P1123 - FAULT CODE - OBD2

POST UPDATED IN January, 2023

P1123 Code failures by brands

P1123 FORD, LINCOLN, MERCURY: INTERMITTENT HIGH VOLTAGE IN THROTTLE POSITION SENSOR CIRCUIT

Description of DTC code P1123

For the engine to run smoothly, the air/fuel mixture must be kept within optimum levels. The amount of air in the engine is controlled by the air intake system. The throttle body is installed in this system, which assists in controlling the air entering the engine.

The throttle body has a plate, which when closed prevents air from entering the engine. By the time the accelerator pedal is depressed, the plate opens allowing air to enter the engine, the amount of which depends on the position of the plate, which is controlled by the pedal. The harder the pedal is pressed, the more the throttle body opens, which translates into more power and speed.

The Throttle Position Sensor (TPS) is intended to inform the ECM (Engine Control Module) of the position of the throttle. With the information provided by this sensor, it is also possible to determine the amount of engine airflow and how much fuel needs to be injected for an ideal air/fuel mixture. If the Throttle Position Sensor circuit exhibits voltages that prove to be above the allowable voltages, the P1123 OBDII fault code will be set.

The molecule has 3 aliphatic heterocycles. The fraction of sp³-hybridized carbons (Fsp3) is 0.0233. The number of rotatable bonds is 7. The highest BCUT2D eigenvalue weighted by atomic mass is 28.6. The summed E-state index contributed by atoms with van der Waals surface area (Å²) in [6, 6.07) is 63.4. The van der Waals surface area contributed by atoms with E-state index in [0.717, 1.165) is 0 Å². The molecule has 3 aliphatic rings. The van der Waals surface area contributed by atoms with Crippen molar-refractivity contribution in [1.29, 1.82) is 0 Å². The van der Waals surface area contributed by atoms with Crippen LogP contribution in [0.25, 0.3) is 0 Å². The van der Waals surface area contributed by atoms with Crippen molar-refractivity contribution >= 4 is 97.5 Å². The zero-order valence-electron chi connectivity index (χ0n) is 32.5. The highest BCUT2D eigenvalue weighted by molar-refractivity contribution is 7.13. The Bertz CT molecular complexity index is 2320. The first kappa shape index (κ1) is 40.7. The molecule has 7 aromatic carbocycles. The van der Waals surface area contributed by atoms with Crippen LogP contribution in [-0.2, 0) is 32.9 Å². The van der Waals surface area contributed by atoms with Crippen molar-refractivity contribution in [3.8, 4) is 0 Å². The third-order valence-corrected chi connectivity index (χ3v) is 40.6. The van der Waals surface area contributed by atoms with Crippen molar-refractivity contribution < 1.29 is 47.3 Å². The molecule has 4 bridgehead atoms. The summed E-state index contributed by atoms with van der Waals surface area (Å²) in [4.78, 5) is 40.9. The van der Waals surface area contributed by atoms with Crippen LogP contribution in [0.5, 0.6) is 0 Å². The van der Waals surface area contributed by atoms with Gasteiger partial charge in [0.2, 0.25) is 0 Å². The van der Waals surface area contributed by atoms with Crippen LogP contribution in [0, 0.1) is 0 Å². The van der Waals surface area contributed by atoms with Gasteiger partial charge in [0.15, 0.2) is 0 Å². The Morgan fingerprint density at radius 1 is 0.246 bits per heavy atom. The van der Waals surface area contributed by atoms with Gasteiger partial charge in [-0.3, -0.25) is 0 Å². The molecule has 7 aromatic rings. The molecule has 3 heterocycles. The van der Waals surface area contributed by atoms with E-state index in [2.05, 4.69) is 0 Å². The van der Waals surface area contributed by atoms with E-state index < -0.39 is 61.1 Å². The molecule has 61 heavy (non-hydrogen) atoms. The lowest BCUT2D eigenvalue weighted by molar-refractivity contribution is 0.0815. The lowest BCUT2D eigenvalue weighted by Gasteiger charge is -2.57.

Symptoms of fault code P1123

  • Check Engine
  • Problems during acceleration.
  • Black smoke ejection during engine start.
  • Lower fuel efficiency.

Causes of OBD2 P1123

The reasons for the P1123 OBD2 diagnostic code being set are:

  • The TPS circuit may have deficiencies in its wiring or connectors.
  • The Throttle Position Sensor electrical connections could be faulty.
  • The Throttle Position Sensor may be in poor condition.

Possible solutions of the DTC code P1123

The steps to follow to correct the DTC P1123 OBDII code are:

  • Consult the Technical Service Bulletins.
  • Inspect the condition of the throttle position sensor harness and connectors. Repair any conditions caused by corrosion or wear.
  • Measure the Throttle Position Sensor voltages and compare those results to the manufacturer's specifications. If inconsistent voltages are found, make appropriate repairs.
  • Check the TPS for damage. Follow the steps given by the manufacturer to diagnose this sensor and if you determine that it is defective, you should replace it.

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